Hypertension at age 35–44 linked to higher dementia risk

RESEARCHERS recently investigated how age at hypertension diagnosis affects brain volume and dementia risk.

Their results suggest people with a high blood pressure (HBP) diagnosis between ages 35 and 44 are 61% more likely to develop dementia than those without HBP.

The team says doctors should help young adults manage HBP, given lower treatment rates in this age group.

According to the World Health Organization (WHO), around 1.28 billionTrusted Source people aged 30–79 worldwide have HBP, or hypertension.

HBP is the leading causeTrusted Source of cardiovascular disease and premature death worldwide. It is also a risk factor for diabetesTrusted Source, depressionTrusted Source, and dementiaTrusted Source.

Previous researchTrusted Source has found that HBP before the age of 35 has associations with cognitive impairment in mid-life.

Some studiesTrusted Source also suggest hypertension in mid-life is a risk factor for dementia. However, the linkTrusted Source between later-life hypertension and dementia is inconsistent.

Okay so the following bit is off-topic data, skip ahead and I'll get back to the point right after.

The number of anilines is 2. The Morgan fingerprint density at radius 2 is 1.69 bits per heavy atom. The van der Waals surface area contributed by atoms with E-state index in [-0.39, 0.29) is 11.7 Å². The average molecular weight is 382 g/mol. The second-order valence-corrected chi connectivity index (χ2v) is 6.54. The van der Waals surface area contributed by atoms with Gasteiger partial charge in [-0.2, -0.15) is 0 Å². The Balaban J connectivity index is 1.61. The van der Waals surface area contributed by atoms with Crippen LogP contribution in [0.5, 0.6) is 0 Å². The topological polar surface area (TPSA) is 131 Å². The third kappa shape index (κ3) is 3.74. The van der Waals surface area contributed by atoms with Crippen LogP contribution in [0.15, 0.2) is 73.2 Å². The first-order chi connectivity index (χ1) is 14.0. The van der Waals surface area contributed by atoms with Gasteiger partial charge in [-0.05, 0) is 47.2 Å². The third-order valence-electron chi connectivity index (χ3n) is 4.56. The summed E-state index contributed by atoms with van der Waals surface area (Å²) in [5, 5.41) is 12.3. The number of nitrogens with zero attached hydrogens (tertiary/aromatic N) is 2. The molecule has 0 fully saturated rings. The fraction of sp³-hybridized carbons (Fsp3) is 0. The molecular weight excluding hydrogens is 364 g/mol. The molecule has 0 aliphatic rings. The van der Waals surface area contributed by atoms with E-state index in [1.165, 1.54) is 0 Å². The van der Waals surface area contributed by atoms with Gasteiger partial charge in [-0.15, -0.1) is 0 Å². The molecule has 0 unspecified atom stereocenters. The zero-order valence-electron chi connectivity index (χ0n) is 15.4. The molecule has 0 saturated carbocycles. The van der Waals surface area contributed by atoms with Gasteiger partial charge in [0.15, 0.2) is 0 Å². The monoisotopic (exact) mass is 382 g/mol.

While the link between hypertension, brain volume, and dementia is well-established, researchers are still not sure how the age of hypertension onset affects dementia risk.

In a recent study, researchers from China and Australia used public health data to investigate how the age of hypertension onset affects brain health and the risk of developing dementia.

“Many previous studies have demonstrated that midlife hypertension is associated with an increased risk of dementia, but whether the association of hypertension with brain volume and dementia is affected by age at diagnosis of hypertension is unclear, “ Dr. Xianwen Shang, lead author of the study, told Medical News Today.

“We found hypertension diagnosed in young adulthood or mid-life, but not late life, was associated with smaller brain volumes and an increased risk of dementia.

The younger age at diagnosis of hypertension, the larger brain volume reduction was observed,” explained Dr. Shang, a research fellow at the Guangdong Provincial People’s Hospital in Guangzhou, China.

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